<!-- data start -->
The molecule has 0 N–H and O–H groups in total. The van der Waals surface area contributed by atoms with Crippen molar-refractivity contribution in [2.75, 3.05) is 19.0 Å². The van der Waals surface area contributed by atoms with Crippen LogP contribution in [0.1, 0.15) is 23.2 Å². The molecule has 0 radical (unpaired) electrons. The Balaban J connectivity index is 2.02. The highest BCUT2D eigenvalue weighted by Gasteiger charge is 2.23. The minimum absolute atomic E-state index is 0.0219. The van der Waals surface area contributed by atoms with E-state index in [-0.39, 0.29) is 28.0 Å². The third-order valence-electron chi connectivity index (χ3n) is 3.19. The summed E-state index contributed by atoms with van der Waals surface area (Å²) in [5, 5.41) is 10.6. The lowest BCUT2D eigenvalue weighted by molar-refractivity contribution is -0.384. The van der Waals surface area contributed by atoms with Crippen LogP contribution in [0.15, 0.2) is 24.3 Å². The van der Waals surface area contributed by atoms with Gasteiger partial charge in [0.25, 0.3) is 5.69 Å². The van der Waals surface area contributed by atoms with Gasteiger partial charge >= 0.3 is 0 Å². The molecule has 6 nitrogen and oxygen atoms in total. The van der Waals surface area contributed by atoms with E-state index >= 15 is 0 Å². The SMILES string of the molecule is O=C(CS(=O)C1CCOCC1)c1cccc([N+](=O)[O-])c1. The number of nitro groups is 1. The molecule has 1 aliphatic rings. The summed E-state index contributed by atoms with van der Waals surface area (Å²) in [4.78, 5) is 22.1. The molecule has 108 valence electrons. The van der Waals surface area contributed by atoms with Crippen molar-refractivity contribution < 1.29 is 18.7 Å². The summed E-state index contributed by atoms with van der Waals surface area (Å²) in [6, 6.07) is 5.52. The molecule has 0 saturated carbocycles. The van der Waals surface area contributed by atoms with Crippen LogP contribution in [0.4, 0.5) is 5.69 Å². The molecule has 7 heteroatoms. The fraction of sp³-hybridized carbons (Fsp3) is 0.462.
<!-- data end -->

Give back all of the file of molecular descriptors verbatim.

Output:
The molecule has 0 N–H and O–H groups in total. The van der Waals surface area contributed by atoms with Crippen molar-refractivity contribution in [2.75, 3.05) is 19.0 Å². The van der Waals surface area contributed by atoms with Crippen LogP contribution in [0.1, 0.15) is 23.2 Å². The molecule has 0 radical (unpaired) electrons. The Balaban J connectivity index is 2.02. The highest BCUT2D eigenvalue weighted by Gasteiger charge is 2.23. The minimum absolute atomic E-state index is 0.0219. The van der Waals surface area contributed by atoms with E-state index in [-0.39, 0.29) is 28.0 Å². The third-order valence-electron chi connectivity index (χ3n) is 3.19. The summed E-state index contributed by atoms with van der Waals surface area (Å²) in [5, 5.41) is 10.6. The lowest BCUT2D eigenvalue weighted by molar-refractivity contribution is -0.384. The van der Waals surface area contributed by atoms with Crippen LogP contribution in [0.15, 0.2) is 24.3 Å². The van der Waals surface area contributed by atoms with Gasteiger partial charge in [0.25, 0.3) is 5.69 Å². The van der Waals surface area contributed by atoms with Gasteiger partial charge >= 0.3 is 0 Å². The molecule has 6 nitrogen and oxygen atoms in total. The van der Waals surface area contributed by atoms with E-state index >= 15 is 0 Å². The SMILES string of the molecule is O=C(CS(=O)C1CCOCC1)c1cccc([N+](=O)[O-])c1. The number of nitro groups is 1. The molecule has 1 aliphatic rings. The summed E-state index contributed by atoms with van der Waals surface area (Å²) in [4.78, 5) is 22.1. The molecule has 108 valence electrons. The van der Waals surface area contributed by atoms with Crippen molar-refractivity contribution < 1.29 is 18.7 Å². The summed E-state index contributed by atoms with van der Waals surface area (Å²) in [6, 6.07) is 5.52. The molecule has 0 saturated carbocycles. The van der Waals surface area contributed by atoms with Crippen LogP contribution in [0.4, 0.5) is 5.69 Å². The molecule has 7 heteroatoms. The fraction of sp³-hybridized carbons (Fsp3) is 0.462.